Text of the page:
One of the mysteries of American politics is why so many of the poorer, government-dependent jurisdictions vote for the party that pushes for smaller government and reduced social programs. An article in the May issue of the New Internationalist offers an explanation. The article points out that, for example, the county where per capital food stamp payments are the highest in the U.S.—Owsley County, Kentucky—votes overwhelmingly Republican. States such as Mississippi, Arkansas and Tennessee, where residents on average get the highest portion of their income from government supports, are also solidly Republican, the party of the rich.
One reason may be that they are Bible Belt states whose people are more swayed by moral issues than economic ones. They vote, therefore, for whoever is most opposed to gay marriage and abortion rather than for whoever most supports assistance for the poor.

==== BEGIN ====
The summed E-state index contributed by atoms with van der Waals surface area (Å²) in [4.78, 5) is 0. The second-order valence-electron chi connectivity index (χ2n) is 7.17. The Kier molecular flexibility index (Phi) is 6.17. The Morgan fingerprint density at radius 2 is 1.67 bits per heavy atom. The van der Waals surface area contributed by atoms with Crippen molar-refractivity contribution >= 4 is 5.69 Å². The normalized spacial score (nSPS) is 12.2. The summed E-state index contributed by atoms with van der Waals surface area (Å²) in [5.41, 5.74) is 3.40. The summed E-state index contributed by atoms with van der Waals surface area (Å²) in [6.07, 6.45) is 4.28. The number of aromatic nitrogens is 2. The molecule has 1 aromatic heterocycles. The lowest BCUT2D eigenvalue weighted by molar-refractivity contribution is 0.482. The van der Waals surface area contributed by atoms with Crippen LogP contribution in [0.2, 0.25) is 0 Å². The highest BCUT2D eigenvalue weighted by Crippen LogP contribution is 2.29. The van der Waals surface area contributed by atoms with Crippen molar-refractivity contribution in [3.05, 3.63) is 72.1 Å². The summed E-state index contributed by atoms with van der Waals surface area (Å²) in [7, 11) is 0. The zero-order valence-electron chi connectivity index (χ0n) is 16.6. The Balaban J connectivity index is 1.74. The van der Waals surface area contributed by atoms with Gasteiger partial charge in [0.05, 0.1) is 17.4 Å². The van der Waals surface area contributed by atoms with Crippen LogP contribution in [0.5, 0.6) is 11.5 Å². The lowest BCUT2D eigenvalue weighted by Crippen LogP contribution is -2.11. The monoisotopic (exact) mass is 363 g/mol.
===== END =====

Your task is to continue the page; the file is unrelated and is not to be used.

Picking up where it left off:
Another reason is political illiteracy. A study by Cornell University professor Suzanne Metler showed that 40-44 per cent of people receiving Social Security, unemployment benefits or Medicare insist they have not used a government program. This resounding ignorance was epitomized by an elderly gentleman who, at a town hall meeting about Obama's health care legislation, shouted, "Keep your government hands off my Medicare." Medicare, a federal program of health care for the aged, is one of the nation's most successful and popular institutions.
This disconnect between reality and ideology works powerfully against achieving a more equitable society, the best guarantee of a healthy society. It does, however, work wonders for the Republican Party, a testament to their highly effective campaign of government-bashing.